There’s just something gloriously mad about Blade Runner, as it’s a film that is almost impossible to explain to anyone who has never seen it, especially if they start asking awkward questions like “so, why is he called a Blade Runner then?”
It’s one of those films that has very slowly and carefully created a legend around itself, largely by being utterly baffling until a Director’s Cut appeared several years later to explain it without need for a voiceover and a terrible happy ending. But even when we had to rely on Harrison Ford sardonically spelling the plot out, Blade Runner had that unique something to keep the audience spellbound, which was that there was simply nothing like it. And now, even though the images have been (ha!) replicated ad infinitum, there’s still almost nothing that sounds like it.
That this is a newly-remastered version of the 1994 release of Vangelis’ soundtrack is somewhat fitting for a film that has seen more than its fair share of revisions and updates. This lovely 180g of translucent red vinyl contains almost an hour of some of the most beautiful synthesised music I can ever recall listening to. In a film where almost every scene, every line and every image is iconic, the music that holds it all up is staggering, from the very first rush of that swell in the opening theme when the flame towers flare up to the utterly dystopian end credits that sound like the beginning of a whole new film, the score’s long cues are perfect in translating the rainy neon purgatory of Ridley Scott’s downbeat vision of a future that’s not really that far away any more.
Suitably for a noirish thriller (and something that – here’s something that’ll irk the purists – works very well with the voiceover of the original), some of the tracks have a typical ’50s gumshoe Film Noir feel hidden within it’s exotic electronica: Wait For Me and Blade Runner Blues in particular having an almost traditional feel to them; and the memorable saxophone of Dick Morrissey in the Love Theme has all the bitter, lonely (welcome to love in 2019!) yet tender hallmarks of a bygone era.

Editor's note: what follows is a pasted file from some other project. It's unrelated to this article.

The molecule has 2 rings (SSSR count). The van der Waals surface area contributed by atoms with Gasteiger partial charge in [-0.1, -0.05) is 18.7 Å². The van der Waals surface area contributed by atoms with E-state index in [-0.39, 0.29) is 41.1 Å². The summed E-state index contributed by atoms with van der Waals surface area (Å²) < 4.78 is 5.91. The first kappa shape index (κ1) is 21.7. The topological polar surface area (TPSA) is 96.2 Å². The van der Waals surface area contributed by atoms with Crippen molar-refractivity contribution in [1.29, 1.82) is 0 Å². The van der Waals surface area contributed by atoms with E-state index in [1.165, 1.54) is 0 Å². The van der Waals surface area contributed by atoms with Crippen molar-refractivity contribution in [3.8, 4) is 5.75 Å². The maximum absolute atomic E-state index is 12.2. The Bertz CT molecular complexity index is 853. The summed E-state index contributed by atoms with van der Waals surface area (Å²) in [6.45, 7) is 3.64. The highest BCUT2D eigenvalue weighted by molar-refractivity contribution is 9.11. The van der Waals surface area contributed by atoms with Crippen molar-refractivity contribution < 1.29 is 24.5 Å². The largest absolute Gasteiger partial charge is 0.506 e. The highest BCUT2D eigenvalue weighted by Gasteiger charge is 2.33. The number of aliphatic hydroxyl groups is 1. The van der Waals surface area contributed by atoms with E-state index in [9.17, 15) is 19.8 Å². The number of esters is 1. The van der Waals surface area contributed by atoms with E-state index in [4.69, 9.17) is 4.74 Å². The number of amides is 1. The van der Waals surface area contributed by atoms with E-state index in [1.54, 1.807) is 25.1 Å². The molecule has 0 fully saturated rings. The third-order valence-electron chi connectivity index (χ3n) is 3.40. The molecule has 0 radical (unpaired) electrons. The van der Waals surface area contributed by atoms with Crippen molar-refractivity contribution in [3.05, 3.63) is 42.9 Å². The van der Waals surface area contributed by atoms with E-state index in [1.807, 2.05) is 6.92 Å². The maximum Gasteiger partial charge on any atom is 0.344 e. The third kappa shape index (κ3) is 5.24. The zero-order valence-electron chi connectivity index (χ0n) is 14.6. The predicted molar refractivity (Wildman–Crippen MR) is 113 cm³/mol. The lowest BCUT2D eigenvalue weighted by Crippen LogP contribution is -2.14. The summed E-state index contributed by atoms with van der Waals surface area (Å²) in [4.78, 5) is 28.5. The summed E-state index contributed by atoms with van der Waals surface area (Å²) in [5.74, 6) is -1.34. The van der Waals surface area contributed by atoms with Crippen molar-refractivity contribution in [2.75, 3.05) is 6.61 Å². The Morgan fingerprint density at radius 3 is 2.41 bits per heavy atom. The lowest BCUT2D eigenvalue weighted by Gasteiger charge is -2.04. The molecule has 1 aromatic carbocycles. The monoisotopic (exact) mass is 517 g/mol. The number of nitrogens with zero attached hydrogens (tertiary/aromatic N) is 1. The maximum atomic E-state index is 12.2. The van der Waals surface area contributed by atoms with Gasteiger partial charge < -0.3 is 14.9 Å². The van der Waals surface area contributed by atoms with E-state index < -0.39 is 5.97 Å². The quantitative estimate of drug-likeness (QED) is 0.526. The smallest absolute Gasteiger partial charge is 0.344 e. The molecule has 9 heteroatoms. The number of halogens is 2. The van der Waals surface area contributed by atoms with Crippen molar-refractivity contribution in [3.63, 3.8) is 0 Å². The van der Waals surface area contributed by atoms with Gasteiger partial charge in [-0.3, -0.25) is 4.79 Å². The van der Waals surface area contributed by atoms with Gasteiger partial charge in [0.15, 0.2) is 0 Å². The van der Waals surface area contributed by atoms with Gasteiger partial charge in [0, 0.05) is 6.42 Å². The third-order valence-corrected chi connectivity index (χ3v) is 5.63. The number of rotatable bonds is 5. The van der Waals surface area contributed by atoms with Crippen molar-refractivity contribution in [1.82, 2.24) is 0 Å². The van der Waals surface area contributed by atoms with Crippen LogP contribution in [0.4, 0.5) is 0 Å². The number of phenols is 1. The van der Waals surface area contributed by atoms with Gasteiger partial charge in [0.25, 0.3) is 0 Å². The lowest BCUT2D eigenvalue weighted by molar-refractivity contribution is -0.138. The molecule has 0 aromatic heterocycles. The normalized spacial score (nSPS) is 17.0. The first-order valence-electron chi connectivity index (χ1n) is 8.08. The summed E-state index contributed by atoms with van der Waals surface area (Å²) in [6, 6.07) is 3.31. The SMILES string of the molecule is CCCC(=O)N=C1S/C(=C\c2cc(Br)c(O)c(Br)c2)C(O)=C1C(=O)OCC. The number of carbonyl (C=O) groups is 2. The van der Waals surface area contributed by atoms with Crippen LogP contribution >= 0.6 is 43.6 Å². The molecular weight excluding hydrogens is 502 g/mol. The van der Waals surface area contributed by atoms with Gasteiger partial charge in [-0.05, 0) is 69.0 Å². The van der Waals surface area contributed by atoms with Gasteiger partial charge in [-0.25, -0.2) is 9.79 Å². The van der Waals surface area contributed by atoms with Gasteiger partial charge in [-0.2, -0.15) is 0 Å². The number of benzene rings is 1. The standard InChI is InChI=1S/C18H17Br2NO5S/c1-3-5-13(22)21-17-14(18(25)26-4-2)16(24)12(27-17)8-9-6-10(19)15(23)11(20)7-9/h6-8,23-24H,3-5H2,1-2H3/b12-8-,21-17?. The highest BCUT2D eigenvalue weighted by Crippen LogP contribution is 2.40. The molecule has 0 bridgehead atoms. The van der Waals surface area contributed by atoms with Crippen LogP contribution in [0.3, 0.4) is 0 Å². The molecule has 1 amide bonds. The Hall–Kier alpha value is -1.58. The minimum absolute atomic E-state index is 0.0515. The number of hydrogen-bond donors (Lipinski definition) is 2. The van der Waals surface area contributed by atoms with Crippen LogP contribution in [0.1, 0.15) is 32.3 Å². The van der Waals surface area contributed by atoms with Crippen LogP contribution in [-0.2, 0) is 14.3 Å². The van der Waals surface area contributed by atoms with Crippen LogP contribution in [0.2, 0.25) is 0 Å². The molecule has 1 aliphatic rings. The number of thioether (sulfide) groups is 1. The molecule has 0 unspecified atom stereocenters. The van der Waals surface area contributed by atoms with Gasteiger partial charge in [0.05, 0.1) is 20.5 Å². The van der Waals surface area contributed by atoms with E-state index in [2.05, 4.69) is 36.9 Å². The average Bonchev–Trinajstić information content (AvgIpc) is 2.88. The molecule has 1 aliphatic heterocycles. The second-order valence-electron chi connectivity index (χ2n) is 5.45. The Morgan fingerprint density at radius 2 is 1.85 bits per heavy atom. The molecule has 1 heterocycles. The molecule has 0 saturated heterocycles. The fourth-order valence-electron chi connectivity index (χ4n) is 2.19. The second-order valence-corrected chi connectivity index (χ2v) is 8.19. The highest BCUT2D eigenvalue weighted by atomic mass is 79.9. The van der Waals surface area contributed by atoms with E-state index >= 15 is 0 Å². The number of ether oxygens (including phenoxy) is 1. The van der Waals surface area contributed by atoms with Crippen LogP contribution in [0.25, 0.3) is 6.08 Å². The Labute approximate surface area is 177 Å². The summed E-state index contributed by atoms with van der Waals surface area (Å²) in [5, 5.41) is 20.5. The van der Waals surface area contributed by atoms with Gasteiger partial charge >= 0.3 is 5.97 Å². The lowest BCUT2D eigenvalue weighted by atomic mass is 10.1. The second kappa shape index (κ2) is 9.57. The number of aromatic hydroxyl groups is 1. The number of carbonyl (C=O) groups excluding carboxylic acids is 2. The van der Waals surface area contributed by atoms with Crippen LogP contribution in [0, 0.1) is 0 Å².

Of course, when I say that there’s almost nothing that sounds like it, it’s almost impossible not to hear its influence in almost everything that followed by picking bits here and there, but the whole remains unique to this film largely thanks to background chatter that seems to exist separately from, but inextricably linked to, the melodies played over the top. The static drone sitting at the back of the aforementioned …Blues provides a strange foundation, as does the curious bleeping found lurking through the gentle Memories Of Green‘s deliberately artificial-sounding piano. Imagined sounds of a future city can be found all the way through Blade Runner’s soundtrack, coming through loud and clear in this version to the extent that you cannot help but feel part of the film’s environment as it plays, and something that comes to the fore when Roy Batty delivers his strange, joyful and wonderful Tears In Rain speech.
My favourite piece on record is also my favourite piece in the film, as it perfectly captures the alienation felt throughout. Perennial Light Entertainment star Demis Roussos adds an unearthly vocal to Tales Of The Future, while electronic bells chime behind huge washes of weird sounds that combine to pretty much terrify the listener. It is one of many parts of the soundtrack that gripped me when I first saw the movie, and continues to thrill all these years later.
Like another favourite film of mine, The Wicker Man, much of the charm of Blade Runner stems from the conjunction of the Fates – if it was made at any other time, at any other place, by any other people and without the strife and adversities that everyone was up against before, during and indeed after release, then it would have been a completely different (and possibly lesser) experience. Also – again, like The Wicker Man – much of the beauty, atmosphere, drama and corruption of the intangible environment of Blade Runner has the music to thank for it. It’s timeless because it never really had a “time” to begin with other than the one it created for itself.